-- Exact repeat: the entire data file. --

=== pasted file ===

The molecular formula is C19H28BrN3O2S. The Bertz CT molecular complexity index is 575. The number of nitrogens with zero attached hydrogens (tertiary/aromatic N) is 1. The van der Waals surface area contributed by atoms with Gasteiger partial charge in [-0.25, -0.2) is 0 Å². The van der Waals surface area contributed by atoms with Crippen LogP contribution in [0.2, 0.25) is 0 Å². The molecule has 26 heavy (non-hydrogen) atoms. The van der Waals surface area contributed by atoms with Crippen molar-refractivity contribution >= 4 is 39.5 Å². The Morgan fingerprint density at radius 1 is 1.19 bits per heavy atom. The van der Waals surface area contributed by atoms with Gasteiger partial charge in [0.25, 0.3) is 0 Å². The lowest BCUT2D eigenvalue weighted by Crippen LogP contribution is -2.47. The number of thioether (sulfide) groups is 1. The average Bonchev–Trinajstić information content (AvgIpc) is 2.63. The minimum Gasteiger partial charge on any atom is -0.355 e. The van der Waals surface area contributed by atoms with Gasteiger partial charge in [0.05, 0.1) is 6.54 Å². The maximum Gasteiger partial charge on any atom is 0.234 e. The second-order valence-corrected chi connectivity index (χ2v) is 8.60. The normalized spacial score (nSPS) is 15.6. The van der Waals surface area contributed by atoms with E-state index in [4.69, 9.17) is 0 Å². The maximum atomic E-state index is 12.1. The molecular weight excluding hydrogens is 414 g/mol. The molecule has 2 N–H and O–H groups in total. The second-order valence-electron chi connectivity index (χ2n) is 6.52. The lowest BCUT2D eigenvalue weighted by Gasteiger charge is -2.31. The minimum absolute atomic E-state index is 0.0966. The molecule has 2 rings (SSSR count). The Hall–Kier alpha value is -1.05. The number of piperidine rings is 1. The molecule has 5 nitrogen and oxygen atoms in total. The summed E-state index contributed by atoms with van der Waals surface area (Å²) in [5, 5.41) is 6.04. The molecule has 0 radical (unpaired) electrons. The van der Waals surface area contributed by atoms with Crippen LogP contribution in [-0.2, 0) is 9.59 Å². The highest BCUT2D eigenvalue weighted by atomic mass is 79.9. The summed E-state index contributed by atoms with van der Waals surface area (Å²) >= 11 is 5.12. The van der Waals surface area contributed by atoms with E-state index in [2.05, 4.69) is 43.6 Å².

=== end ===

The molecular formula is C19H28BrN3O2S. The Bertz CT molecular complexity index is 575. The number of nitrogens with zero attached hydrogens (tertiary/aromatic N) is 1. The van der Waals surface area contributed by atoms with Gasteiger partial charge in [-0.25, -0.2) is 0 Å². The van der Waals surface area contributed by atoms with Crippen LogP contribution in [0.2, 0.25) is 0 Å². The molecule has 26 heavy (non-hydrogen) atoms. The van der Waals surface area contributed by atoms with Crippen molar-refractivity contribution >= 4 is 39.5 Å². The Morgan fingerprint density at radius 1 is 1.19 bits per heavy atom. The van der Waals surface area contributed by atoms with Gasteiger partial charge in [0.25, 0.3) is 0 Å². The lowest BCUT2D eigenvalue weighted by Crippen LogP contribution is -2.47. The number of thioether (sulfide) groups is 1. The average Bonchev–Trinajstić information content (AvgIpc) is 2.63. The minimum Gasteiger partial charge on any atom is -0.355 e. The van der Waals surface area contributed by atoms with Gasteiger partial charge in [0.05, 0.1) is 6.54 Å². The maximum Gasteiger partial charge on any atom is 0.234 e. The second-order valence-corrected chi connectivity index (χ2v) is 8.60. The normalized spacial score (nSPS) is 15.6. The van der Waals surface area contributed by atoms with E-state index in [4.69, 9.17) is 0 Å². The maximum atomic E-state index is 12.1. The molecular weight excluding hydrogens is 414 g/mol. The molecule has 2 N–H and O–H groups in total. The second-order valence-electron chi connectivity index (χ2n) is 6.52. The lowest BCUT2D eigenvalue weighted by Gasteiger charge is -2.31. The minimum absolute atomic E-state index is 0.0966. The molecule has 2 rings (SSSR count). The Hall–Kier alpha value is -1.05. The number of piperidine rings is 1. The molecule has 5 nitrogen and oxygen atoms in total. The summed E-state index contributed by atoms with van der Waals surface area (Å²) in [5, 5.41) is 6.04. The molecule has 0 radical (unpaired) electrons. The van der Waals surface area contributed by atoms with Crippen LogP contribution in [-0.2, 0) is 9.59 Å². The highest BCUT2D eigenvalue weighted by atomic mass is 79.9. The summed E-state index contributed by atoms with van der Waals surface area (Å²) >= 11 is 5.12. The van der Waals surface area contributed by atoms with E-state index in [2.05, 4.69) is 43.6 Å².